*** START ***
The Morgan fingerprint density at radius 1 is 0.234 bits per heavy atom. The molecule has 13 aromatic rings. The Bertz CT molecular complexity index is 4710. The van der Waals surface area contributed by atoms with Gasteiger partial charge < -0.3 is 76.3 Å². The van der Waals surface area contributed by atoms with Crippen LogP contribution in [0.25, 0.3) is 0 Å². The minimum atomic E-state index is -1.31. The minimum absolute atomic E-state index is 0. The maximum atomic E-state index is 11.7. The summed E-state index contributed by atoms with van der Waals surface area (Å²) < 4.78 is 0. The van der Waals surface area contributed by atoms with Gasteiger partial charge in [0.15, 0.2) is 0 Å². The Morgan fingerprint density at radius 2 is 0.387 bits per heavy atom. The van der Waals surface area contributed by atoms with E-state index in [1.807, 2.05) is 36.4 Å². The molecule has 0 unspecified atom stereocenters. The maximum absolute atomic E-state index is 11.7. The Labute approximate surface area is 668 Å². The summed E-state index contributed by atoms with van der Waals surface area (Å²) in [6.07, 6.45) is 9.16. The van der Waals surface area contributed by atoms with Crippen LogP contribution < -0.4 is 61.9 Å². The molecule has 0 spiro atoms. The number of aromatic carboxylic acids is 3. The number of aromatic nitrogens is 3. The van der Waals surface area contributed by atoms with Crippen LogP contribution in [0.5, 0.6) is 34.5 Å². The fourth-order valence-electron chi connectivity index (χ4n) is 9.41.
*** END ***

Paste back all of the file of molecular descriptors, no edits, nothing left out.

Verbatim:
The Morgan fingerprint density at radius 1 is 0.234 bits per heavy atom. The molecule has 13 aromatic rings. The Bertz CT molecular complexity index is 4710. The van der Waals surface area contributed by atoms with Gasteiger partial charge < -0.3 is 76.3 Å². The van der Waals surface area contributed by atoms with Crippen LogP contribution in [0.25, 0.3) is 0 Å². The minimum atomic E-state index is -1.31. The minimum absolute atomic E-state index is 0. The maximum atomic E-state index is 11.7. The summed E-state index contributed by atoms with van der Waals surface area (Å²) < 4.78 is 0. The van der Waals surface area contributed by atoms with Gasteiger partial charge in [0.15, 0.2) is 0 Å². The Morgan fingerprint density at radius 2 is 0.387 bits per heavy atom. The van der Waals surface area contributed by atoms with E-state index in [1.807, 2.05) is 36.4 Å². The molecule has 0 unspecified atom stereocenters. The maximum absolute atomic E-state index is 11.7. The Labute approximate surface area is 668 Å². The summed E-state index contributed by atoms with van der Waals surface area (Å²) in [6.07, 6.45) is 9.16. The van der Waals surface area contributed by atoms with Crippen LogP contribution < -0.4 is 61.9 Å². The molecule has 0 spiro atoms. The number of aromatic carboxylic acids is 3. The number of aromatic nitrogens is 3. The van der Waals surface area contributed by atoms with Crippen LogP contribution in [0.5, 0.6) is 34.5 Å². The fourth-order valence-electron chi connectivity index (χ4n) is 9.41.